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Ureteral Stent Placement


What you need to know about ureteral stent placement:

Ureteral stent placement is a procedure to open a blocked or narrow ureter. The ureter is the tube that carries urine from your kidney into your bladder. A stent is a thin hollow plastic tube used to hold your ureter open and allow urine to flow. The stent may stay in for several weeks. Long-term stents will stay in longer and need to be replaced within a certain period of time.

How to prepare for ureteral stent placement:

Your healthcare provider will talk to you about how to prepare for this procedure. He or she may tell you not to eat or drink anything after midnight on the day of your procedure. Your provider will tell you what medicines to take or not take on the day of your procedure. You may be given an antibiotic through your IV to help prevent a bacterial infection. Arrange for a ride home after your procedure if you will have general anesthesia during this procedure.

What will happen during ureteral stent placement:

  • You may be given general anesthesia to keep you asleep and free from pain during the procedure. You may instead be given local anesthesia to numb the urethra. With local anesthesia, you may still feel pressure or pushing during the procedure, but you should not feel any pain. Your healthcare provider will use x-rays and contrast liquid to find the area where the stent needs to be placed.
  • A cystoscope (small tube with a light and camera on the end) will be placed into your bladder through your urethra. The urethra is the tube that urine flows through when you urinate. A wire will be put through the scope into your ureter and moved close to your kidney. The stent will be pushed over the wire into your ureter. The wire is used to guide the stent. It will be removed when the stent is in place. A string that is attached to the end of the stent may be left hanging down through the urethra and out of the body. This string may be used to remove the stent later on.

What will happen after ureteral stent placement:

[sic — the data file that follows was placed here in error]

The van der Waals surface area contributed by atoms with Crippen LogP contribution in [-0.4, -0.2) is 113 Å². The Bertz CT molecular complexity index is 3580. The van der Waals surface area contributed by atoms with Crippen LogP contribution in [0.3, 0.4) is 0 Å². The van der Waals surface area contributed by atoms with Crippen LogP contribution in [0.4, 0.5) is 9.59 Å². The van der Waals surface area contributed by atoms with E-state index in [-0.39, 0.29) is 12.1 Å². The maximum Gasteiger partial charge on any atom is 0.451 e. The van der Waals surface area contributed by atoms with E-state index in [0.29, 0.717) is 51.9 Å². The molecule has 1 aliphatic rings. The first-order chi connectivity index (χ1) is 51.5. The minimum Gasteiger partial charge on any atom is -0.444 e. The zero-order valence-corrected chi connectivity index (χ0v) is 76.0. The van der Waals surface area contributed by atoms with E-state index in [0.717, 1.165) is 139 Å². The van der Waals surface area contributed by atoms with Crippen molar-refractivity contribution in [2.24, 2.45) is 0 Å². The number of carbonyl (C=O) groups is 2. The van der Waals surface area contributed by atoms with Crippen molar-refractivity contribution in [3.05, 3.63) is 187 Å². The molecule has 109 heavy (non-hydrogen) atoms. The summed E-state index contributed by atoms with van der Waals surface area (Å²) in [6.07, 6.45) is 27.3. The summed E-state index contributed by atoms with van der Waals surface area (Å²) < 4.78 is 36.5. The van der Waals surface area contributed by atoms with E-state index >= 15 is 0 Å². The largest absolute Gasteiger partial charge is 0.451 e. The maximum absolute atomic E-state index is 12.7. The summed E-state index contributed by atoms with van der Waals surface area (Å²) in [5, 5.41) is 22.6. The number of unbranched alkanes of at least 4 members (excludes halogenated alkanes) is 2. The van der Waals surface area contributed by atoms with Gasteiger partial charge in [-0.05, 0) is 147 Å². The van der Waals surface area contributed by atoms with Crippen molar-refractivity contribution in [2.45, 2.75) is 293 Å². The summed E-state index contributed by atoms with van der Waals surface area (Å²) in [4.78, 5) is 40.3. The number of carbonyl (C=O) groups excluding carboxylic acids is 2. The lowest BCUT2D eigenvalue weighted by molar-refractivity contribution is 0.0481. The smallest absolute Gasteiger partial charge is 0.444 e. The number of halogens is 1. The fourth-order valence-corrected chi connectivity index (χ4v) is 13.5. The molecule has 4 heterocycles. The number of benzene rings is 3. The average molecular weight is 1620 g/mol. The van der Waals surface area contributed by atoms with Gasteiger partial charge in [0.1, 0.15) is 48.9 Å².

You may have pain when you urinate, or around your bladder or kidney. You may also need to urinate more frequently than normal, or feel a sudden, urgent need to urinate. You may have blood or brown discharge from your urethra for 48 to 72 hours. You may see blood in your urine. These symptoms are common and should get better with time.

Risks of ureteral stent placement:

Your ureter may be damaged during the procedure and you will need surgery to fix it. You may need surgery if the stent cannot be put in safely. The stent may become blocked or move out of place. If the stent remains in place for a long time, minerals and bacteria may grow over it. This can cause a blockage or a bladder infection.

Seek care immediately if:

  • You urinate very little or not at all.
  • You have severe pain in your abdomen, even after you take medicine.
  • You have heavy bleeding from your urethra.
  • You see large blood clots in your urine, or your urine is bright red.

Contact your healthcare provider or urologist if:

  • You have a fever or chills.
  • You feel like you need to urinate very often.
  • Your symptoms get worse, or you develop new symptoms.
  • You have questions or concerns about your condition or care.


You may need any of the following:

  • Acetaminophen decreases pain and fever. It is available without a doctor's order. Ask how much to take and how often to take it. Follow directions. Read the labels of all other medicines you are using to see if they also contain acetaminophen, or ask your doctor or pharmacist. Acetaminophen can cause liver damage if not taken correctly. Do not use more than 4 grams (4,000 milligrams) total of acetaminophen in one day.
  • Prescription pain medicine may be given. Ask your healthcare provider how to take this medicine safely. Some prescription pain medicines contain acetaminophen. Do not take other medicines that contain acetaminophen without talking to your healthcare provider. Too much acetaminophen may cause liver damage. Prescription pain medicine may cause constipation. Ask your healthcare provider how to prevent or treat constipation.
  • Antibiotics help prevent or treat bacterial infections. Your healthcare provider may prescribe these for you while you have a ureteral stent.
  • Take your medicine as directed. Contact your healthcare provider if you think your medicine is not helping or if you have side effects. Tell him or her if you are allergic to any medicine. Keep a list of the medicines, vitamins, and herbs you take. Include the amounts, and when and why you take them. Bring the list or the pill bottles to follow-up visits. Carry your medicine list with you in case of an emergency.


  • Drink liquids as directed. Liquids will help flush your urinary tract and prevent infection. Ask your healthcare provider how much liquid to drink each day and which liquids are best for you.
  • Ask when you can return to daily activities. You may be able to return to normal activities the day after your stent placement.

Follow up with your urologist as directed:

You will need regular follow-up visits with your urologist as long as you have a stent. He or she will check to make sure the stent is working properly. He or she will remove your temporary stent in several weeks. Your provider may do urine cultures to check for infection. Write down your questions so you remember to ask them during your visits.

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The above information is an educational aid only. It is not intended as medical advice for individual conditions or treatments. Talk to your doctor, nurse or pharmacist before following any medical regimen to see if it is safe and effective for you.